Chapter Three – The Early Teaching Years

Mahabir Pun moved back to the Chitwan area of Nepal in the summer of 1973. His hometown was Birendranagar, but the government placed him in a small village where he began teaching science and math from 1st to 8th grades. It is interesting to note that despite being a large city for the area and far removed from available universities, it wasn’t until 2010 that the first university, Mid-western University, opened it’s doors to students. It demonstrates the lack of higher education and resources available to students in the Chitwan area.

Mahabir Pun at work in the Nepal Connection, his restaurant and think tank located in Thamel, Kathmandu.

Mahabir was a government appointed teacher and subject to their rules and regulations. He was paid by the government but was not considered an employee so he had no benefits. He began teaching science and math at a school in a small village called Dibyanagar. Over the next 13 years he was placed in five different schools. He had little control over his destiny due to the political corruption that stretched deeply into the education system especially in the rural districts. His tenor ended abruptly in 1987 when he had a run in with the Chief District Officer.

During his 13 years of teaching in the Chitwan area he was responsible to educate his younger siblings. His sisters, Dhankumarie, Gaumaya and Maya, along with his brothers, Ratna and Dambai were educated through the 12th grade with Mahabir’s help. As the eldest son he took this responsibility seriously, but told me once his youngest sibling was finished: “I was now free and no responsibility”. He began to dream again…and as so often occurs in life his dream was turned into a reality by the unexpected….one gnarly district officer.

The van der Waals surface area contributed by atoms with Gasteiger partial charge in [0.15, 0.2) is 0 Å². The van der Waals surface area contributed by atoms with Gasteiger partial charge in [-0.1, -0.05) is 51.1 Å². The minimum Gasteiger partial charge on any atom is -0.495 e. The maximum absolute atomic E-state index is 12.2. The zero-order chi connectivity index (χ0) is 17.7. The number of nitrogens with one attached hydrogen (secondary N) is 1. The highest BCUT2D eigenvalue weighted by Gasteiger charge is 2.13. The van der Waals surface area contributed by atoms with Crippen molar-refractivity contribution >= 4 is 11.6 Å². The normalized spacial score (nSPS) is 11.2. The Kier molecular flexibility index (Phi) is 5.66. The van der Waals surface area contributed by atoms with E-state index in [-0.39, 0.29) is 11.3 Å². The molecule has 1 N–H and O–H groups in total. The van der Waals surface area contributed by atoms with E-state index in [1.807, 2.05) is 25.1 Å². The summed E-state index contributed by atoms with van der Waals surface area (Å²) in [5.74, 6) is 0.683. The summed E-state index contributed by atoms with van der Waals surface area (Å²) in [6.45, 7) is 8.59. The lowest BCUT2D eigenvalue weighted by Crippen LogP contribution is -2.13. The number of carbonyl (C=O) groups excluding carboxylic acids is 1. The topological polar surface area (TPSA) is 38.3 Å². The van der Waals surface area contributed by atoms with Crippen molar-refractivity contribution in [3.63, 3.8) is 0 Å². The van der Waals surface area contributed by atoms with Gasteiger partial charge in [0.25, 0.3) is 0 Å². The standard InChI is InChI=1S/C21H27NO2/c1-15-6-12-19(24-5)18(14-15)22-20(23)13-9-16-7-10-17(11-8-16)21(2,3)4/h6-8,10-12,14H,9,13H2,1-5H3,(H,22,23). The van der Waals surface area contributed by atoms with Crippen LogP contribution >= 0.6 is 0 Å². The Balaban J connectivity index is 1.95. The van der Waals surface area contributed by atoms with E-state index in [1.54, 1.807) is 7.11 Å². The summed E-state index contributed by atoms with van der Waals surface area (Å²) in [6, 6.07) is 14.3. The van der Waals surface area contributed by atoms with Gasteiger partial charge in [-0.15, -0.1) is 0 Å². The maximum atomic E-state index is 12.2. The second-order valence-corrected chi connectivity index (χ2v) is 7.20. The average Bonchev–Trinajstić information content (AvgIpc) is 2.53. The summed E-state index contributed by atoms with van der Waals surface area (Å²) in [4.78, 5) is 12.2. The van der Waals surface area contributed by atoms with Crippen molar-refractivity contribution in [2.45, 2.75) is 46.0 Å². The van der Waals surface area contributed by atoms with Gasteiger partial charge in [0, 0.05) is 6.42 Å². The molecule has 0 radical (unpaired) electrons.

Have you ever had an unexpected change in the course of your life driven by an unlikely source? Share your memories and comments with your fellow readers. I remember the day in August 1986 when a park ranger knocked on my tent and told me I had an emergency call. The call was from the admissions office of Marshall University School of Medicine which had tracked me down through friends to a national park in North Carolina. I had applied to medical school but not made the cut. Dr Brown, the Dean of Admissions, had an unexpected opening and chose me…he was willing to believe a 32 year old single mom with two kids could meet the challenge of medical school…he changed the course of my life and I am eternally grateful.

Thank you for reading my blog book and supporting this extraordinary man, Mahabir Pun. Join me next week for more stories about Mahabir’s early teaching years in Chitwan.

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